Irish boxing reveals how it voted in AIBA election
‘Decision made following careful consideration of what was in best interests of the sport’
The newly elected president of the International Boxing Association (AIBA) Gafur Rakhimov. Photograph: Getty Images
The Irish Athletic Boxing Association (IABA) has clarified its stance in last weekend’s election for president of the International Boxing Association (AIBA), stating they voted for the defeated Kazak candidate Serik Konakbayev.
Gafur Rakhimov won the election, despite the International Olympic Committee’s (IOC) “grave concern” over his suitability to hold the position due to his links to organised crime in his native Uzbekistan; Rakhimov secured 86 of the 134 votes cast by national member federations in Moscow last Saturday, enough to seal the presidency against Konakbayev, the sole other candidate.
The IABA was represented in Moscow by a three-man delegation including Fergal Carruth, the IABA chief executive and brother of 1992 Olympic boxing gold medallist Michael, president Dominic O’Rourke and secretary Art O’Brien.
In a statement released on Friday, they said: “It is unusual for the IABA, as is the case with most national federations, to reveal how they voted in an election but given the intense commentary surrounding this particular election it was felt by the Board of Directors and Central Council, that it was in the best interests of Irish boxing to do so in this instance.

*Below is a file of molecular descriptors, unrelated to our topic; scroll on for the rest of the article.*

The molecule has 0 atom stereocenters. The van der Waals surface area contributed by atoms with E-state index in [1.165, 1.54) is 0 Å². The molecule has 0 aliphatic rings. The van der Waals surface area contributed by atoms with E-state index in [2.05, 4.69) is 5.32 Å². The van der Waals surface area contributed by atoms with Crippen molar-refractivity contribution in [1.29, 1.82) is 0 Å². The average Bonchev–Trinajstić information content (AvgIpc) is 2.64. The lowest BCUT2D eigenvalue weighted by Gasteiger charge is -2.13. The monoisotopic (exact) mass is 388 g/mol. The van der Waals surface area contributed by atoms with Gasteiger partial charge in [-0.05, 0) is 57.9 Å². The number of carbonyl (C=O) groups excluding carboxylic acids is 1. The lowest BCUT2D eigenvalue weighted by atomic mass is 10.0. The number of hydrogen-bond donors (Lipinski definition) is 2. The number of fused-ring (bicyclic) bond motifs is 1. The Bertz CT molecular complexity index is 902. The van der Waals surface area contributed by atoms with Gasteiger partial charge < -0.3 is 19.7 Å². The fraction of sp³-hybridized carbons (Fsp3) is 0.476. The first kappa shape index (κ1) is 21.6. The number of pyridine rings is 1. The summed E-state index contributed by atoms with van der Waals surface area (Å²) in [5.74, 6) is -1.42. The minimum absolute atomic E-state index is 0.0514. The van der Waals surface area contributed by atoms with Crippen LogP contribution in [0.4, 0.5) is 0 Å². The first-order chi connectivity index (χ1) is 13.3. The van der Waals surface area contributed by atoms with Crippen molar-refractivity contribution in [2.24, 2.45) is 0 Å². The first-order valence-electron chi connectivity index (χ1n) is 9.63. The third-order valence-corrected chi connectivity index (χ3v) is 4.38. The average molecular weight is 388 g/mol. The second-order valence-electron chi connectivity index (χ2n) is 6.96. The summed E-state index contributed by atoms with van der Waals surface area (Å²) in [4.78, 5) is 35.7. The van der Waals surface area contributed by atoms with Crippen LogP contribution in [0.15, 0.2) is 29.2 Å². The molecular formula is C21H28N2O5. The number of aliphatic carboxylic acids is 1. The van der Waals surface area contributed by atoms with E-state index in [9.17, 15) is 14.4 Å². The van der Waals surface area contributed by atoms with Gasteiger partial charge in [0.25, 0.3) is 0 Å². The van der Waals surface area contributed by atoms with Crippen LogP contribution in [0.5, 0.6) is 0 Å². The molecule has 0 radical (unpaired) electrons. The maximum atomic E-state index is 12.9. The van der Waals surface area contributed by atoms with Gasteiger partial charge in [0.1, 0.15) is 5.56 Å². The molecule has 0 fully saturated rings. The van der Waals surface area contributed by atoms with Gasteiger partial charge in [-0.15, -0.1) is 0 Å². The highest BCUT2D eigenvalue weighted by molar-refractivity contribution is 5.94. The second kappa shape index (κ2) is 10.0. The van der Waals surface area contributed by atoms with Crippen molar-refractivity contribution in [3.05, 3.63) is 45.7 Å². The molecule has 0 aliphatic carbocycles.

“It is Central Council that decide how the IABA vote is to be cast in all AIBA elections and as always, the vote is utilised so as to best further and protect the interests of boxing as a sport. Our decision was made following careful consideration of what was in the best interests of the sport and without any further information on the president (Rakhimov) other than that what we have learned through the media.
“The IABA remain concerned about the future Olympic status of boxing given the outcome of the election particularly, given that boxing remains Ireland’s most successful Olympic sport ever. We acknowledge that there remains significant confusion in the aftermath of the AIBA election but are hopeful that the IOC and AIBA can reach resolution on the issues between them. The IABA is committed to assisting in any way possible to achieve that end.”
Sport Ireland has also expressed concern over the increasing threat of boxing being excluded from the 2020 Tokyo Olympics, and called for clarification from IOC. The standoff between the AIBA and the IOC has been brewing all year: the IOC first suspended AIBA funding last December, worth some $17.3 million post Rio 2016, and have made repeated calls on the need for proper reform on governance, finance, referring and anti-doping.